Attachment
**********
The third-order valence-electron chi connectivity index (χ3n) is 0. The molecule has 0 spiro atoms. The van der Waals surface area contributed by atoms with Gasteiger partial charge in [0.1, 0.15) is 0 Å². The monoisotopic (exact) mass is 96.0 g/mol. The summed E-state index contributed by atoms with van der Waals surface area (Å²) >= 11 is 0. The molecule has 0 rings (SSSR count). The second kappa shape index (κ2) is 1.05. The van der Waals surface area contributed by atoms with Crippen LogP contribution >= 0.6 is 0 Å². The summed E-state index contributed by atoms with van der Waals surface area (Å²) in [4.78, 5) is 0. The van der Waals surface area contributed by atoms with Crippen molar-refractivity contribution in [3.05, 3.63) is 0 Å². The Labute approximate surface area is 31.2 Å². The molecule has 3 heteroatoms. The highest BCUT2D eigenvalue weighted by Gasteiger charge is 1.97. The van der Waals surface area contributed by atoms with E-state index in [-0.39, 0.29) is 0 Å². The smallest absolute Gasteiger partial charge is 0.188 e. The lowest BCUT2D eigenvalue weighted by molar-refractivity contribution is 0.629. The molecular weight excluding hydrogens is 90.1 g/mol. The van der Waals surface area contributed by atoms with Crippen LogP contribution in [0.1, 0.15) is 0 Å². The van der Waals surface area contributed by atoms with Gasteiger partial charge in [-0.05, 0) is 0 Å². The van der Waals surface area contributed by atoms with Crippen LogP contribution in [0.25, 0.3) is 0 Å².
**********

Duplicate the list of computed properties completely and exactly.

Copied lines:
The third-order valence-electron chi connectivity index (χ3n) is 0. The molecule has 0 spiro atoms. The van der Waals surface area contributed by atoms with Gasteiger partial charge in [0.1, 0.15) is 0 Å². The monoisotopic (exact) mass is 96.0 g/mol. The summed E-state index contributed by atoms with van der Waals surface area (Å²) >= 11 is 0. The molecule has 0 rings (SSSR count). The second kappa shape index (κ2) is 1.05. The van der Waals surface area contributed by atoms with Crippen LogP contribution >= 0.6 is 0 Å². The summed E-state index contributed by atoms with van der Waals surface area (Å²) in [4.78, 5) is 0. The van der Waals surface area contributed by atoms with Crippen molar-refractivity contribution in [3.05, 3.63) is 0 Å². The Labute approximate surface area is 31.2 Å². The molecule has 3 heteroatoms. The highest BCUT2D eigenvalue weighted by Gasteiger charge is 1.97. The van der Waals surface area contributed by atoms with E-state index in [-0.39, 0.29) is 0 Å². The smallest absolute Gasteiger partial charge is 0.188 e. The lowest BCUT2D eigenvalue weighted by molar-refractivity contribution is 0.629. The molecular weight excluding hydrogens is 90.1 g/mol. The van der Waals surface area contributed by atoms with Crippen LogP contribution in [0.1, 0.15) is 0 Å². The van der Waals surface area contributed by atoms with Gasteiger partial charge in [-0.05, 0) is 0 Å². The van der Waals surface area contributed by atoms with Crippen LogP contribution in [0.25, 0.3) is 0 Å².